PD is a chronic, progressive disorder of the central nervous system, and is the direct result of the loss of cells in a section of the brain called the substantia nigra. Those cells produce dopamine, a chemical messenger responsible for transmitting signals within the brain. Loss of dopamine causes critical nerve cells in the brain, or neurons, to fire out of control, leaving patients unable to direct or control their movement in a normal manner.
The Michael J. Fox Foundation for Parkinson's Research is dedicated to ensuring the development of a cure for PD within this decade through an aggressively funded research agenda. Enormous progress toward finding a cure has been made on many neurological fronts, and scientists' understanding of the brain and how disease affects it has increased dramatically. The foundation seeks to hasten progress further by awarding grants that help guarantee that new and innovative research avenues are thoroughly funded and explored.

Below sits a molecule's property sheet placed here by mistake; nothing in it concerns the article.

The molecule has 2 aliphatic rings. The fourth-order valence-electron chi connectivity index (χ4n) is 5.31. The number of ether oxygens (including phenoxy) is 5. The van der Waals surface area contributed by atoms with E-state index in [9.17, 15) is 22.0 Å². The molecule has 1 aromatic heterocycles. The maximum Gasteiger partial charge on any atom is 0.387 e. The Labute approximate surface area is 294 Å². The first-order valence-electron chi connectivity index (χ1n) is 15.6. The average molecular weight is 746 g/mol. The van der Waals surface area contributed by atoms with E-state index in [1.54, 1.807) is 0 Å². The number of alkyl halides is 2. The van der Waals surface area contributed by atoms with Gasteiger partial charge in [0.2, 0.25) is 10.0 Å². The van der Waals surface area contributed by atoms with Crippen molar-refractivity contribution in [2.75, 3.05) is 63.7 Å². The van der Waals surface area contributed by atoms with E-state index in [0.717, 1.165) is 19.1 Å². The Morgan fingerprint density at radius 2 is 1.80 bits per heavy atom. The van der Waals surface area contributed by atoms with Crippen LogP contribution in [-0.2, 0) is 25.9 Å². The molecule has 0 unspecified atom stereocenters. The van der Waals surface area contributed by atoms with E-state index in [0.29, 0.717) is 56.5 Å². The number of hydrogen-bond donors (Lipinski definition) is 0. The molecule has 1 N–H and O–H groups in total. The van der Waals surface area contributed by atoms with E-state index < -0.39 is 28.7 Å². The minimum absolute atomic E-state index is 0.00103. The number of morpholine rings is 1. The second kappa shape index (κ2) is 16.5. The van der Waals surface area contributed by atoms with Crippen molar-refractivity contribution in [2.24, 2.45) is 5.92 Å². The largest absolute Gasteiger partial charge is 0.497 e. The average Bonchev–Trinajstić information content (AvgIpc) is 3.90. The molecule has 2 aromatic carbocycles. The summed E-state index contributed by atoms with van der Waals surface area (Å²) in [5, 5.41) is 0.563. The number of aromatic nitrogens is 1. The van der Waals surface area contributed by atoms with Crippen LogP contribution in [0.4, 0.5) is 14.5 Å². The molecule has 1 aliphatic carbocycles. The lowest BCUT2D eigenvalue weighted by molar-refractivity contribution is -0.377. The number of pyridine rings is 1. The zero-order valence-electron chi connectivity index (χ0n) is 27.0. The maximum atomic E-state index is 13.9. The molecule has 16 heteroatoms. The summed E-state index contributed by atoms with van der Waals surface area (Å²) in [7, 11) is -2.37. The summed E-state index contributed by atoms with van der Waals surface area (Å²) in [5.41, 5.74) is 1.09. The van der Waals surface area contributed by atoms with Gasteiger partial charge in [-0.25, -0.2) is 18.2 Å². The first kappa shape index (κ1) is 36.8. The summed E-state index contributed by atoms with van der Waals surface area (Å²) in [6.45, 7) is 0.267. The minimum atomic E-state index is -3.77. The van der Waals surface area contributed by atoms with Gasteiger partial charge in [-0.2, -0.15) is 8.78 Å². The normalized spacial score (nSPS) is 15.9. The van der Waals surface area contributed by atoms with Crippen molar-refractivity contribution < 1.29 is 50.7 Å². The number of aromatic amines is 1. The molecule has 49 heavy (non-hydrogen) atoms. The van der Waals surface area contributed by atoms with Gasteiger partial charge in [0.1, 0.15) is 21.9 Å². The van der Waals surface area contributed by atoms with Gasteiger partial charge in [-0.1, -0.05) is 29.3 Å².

The MJFF Rapid Response Innovation Awards support projects that may have little to no existing preliminary data, but that hold potential to significantly impact understanding or treatment of PD.
"Given the extremely tight budget of federal government research funding, MJFF's work in prioritizing and funding new and innovative projects is extremely valuable," Yurek said.